After completing our International Foundation Programme, Olesya Dovgalyuk progressed to a University of Bristol degree. She will graduate from BSc Politics and International Relations in 2018.
Did you find the International Foundation Programme helpful?
The advantage it gave me concerns academic writing, because we practised a lot of essay writing – learning how to format and reference in the right way.
My IELTS was already high enough for a UK undergraduate course. However, the programme did enlarge my vocabulary and get me used to speaking.
What were the teaching staff like?
Partly because of the small group size, the staff had a more personalised approach. They were always open to helping, although I like to discover things myself too.
How was the transition to an undergraduate degree?
It didn’t feel like a very drastic change, because during the International Foundation Programme I tried to engage with the University. Also because I am usually quite independent in these things. It was a pretty smooth transition.
What made you choose Bristol?
One of the main reasons I came was because I liked the city and the University as a whole. In terms of rankings, student satisfaction and other criteria, the universities I was looking at were quite similar. So I just based my choice on my perception of Bristol when I visited.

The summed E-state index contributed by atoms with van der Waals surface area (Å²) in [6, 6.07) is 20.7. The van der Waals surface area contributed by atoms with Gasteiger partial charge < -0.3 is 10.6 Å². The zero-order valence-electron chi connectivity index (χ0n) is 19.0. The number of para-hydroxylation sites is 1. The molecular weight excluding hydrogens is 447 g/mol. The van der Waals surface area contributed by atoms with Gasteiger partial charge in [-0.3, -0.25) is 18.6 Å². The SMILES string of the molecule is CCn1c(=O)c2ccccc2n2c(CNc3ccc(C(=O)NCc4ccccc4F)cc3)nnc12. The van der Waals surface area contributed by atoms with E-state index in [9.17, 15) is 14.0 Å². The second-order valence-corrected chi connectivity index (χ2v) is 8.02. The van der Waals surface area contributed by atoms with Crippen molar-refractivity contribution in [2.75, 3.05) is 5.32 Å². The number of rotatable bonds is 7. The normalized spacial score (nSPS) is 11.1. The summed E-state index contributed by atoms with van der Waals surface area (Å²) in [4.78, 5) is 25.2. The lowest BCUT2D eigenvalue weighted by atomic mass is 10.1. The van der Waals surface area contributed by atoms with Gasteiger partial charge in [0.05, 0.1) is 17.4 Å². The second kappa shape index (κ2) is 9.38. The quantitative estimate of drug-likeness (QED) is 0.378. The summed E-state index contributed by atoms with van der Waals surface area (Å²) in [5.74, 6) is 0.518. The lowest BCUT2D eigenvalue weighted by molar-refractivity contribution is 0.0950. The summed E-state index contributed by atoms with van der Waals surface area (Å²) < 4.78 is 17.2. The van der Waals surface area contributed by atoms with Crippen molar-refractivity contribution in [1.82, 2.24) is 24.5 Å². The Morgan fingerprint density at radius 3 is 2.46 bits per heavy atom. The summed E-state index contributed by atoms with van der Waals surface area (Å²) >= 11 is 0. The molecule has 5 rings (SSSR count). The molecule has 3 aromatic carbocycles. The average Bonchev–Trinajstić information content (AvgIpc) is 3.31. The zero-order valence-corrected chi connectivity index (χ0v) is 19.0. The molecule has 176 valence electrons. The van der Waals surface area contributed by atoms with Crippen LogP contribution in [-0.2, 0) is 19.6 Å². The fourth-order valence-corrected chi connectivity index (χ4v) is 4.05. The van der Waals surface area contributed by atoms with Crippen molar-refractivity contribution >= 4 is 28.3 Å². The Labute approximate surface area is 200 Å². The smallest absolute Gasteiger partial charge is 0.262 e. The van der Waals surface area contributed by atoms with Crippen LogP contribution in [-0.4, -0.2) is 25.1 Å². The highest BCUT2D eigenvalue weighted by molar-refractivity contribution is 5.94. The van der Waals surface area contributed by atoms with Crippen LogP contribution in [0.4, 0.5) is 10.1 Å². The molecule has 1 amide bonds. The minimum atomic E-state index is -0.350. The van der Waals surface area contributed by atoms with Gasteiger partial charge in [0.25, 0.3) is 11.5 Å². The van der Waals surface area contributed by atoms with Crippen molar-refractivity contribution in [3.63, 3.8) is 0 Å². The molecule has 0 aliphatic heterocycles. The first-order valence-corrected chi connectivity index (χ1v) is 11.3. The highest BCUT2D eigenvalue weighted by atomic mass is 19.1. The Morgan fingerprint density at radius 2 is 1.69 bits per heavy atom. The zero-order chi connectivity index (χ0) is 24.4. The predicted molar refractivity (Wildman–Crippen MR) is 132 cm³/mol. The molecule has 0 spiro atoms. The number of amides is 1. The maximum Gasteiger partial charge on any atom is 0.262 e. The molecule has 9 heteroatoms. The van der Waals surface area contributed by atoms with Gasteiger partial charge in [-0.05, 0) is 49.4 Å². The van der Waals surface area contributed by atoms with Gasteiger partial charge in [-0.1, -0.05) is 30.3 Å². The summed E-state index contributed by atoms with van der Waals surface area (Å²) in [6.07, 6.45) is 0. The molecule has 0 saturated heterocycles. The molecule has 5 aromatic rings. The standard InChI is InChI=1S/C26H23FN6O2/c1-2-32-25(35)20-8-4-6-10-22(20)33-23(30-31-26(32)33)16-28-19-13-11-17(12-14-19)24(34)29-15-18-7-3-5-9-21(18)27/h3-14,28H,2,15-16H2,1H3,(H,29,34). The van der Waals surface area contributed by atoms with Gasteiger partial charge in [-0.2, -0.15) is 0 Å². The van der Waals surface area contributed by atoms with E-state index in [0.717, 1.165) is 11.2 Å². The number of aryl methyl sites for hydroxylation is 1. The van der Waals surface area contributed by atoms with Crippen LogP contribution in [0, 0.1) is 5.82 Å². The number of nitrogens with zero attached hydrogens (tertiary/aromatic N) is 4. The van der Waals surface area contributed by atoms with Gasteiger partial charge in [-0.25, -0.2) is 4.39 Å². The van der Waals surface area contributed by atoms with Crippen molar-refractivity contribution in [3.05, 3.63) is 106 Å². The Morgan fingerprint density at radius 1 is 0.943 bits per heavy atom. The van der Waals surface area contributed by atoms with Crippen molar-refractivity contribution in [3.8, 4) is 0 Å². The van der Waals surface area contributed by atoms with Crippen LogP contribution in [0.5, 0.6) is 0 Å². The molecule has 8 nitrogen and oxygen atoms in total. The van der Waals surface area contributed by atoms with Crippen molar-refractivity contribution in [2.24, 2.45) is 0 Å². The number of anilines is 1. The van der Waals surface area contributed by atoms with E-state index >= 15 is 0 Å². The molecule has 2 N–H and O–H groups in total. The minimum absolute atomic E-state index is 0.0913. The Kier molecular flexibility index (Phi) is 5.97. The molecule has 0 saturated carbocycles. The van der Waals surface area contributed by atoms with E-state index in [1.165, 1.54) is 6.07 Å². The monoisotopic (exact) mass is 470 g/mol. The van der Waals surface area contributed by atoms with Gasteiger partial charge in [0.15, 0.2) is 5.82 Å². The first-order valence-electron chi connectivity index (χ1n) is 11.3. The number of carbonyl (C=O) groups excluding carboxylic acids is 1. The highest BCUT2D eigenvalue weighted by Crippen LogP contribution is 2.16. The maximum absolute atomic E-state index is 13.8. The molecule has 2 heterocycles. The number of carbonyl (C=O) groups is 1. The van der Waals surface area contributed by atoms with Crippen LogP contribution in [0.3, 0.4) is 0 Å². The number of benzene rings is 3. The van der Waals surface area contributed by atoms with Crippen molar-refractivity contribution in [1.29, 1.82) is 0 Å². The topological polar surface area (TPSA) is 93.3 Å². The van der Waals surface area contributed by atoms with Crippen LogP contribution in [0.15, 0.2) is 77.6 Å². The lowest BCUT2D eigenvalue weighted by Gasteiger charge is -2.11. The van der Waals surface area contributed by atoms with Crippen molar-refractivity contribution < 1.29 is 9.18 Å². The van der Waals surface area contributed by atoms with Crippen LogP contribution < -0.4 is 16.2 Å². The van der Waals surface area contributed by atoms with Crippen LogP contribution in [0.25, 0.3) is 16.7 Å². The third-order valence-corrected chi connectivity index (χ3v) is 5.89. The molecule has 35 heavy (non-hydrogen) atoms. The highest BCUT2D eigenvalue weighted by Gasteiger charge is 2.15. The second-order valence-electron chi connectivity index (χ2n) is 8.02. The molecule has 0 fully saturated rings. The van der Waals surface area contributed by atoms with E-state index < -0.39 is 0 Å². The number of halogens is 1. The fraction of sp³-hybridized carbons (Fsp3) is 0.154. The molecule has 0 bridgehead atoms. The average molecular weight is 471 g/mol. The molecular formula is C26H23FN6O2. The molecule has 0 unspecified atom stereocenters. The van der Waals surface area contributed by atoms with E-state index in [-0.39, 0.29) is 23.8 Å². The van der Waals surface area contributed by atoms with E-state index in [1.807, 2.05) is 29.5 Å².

I find Bristol vibrant, and it is a good city for students. It feels like a community, like a lot is going on.
What do you do outside of your studies?
This summer, I volunteered in Romania for an education project. I am also a library volunteer on the SS Great Britain museum ship.
I am an undergraduate representative for my course, a peer mentor and part of the Bristol Futures advisory board. While on the International Foundation Programme, I was a representative for my class.
What are your ambitions for the future?
After participating in an Model United Nations conference in November, I became more interested in international law. I have since co-authored an article, which was published in Bologna in January.
All this together feeds into my ambitions. First, I want to get a master's in international law and security, or international law and dispute resolution. Later, I want to be involved in this field on a multilateral level.
What advice would you give new students?
To seek opportunities within and beyond University. Look for conferences, events and roles, because it all contributes to the experience. I’d tell them to make the most of it and not get stuck in a cultural bubble.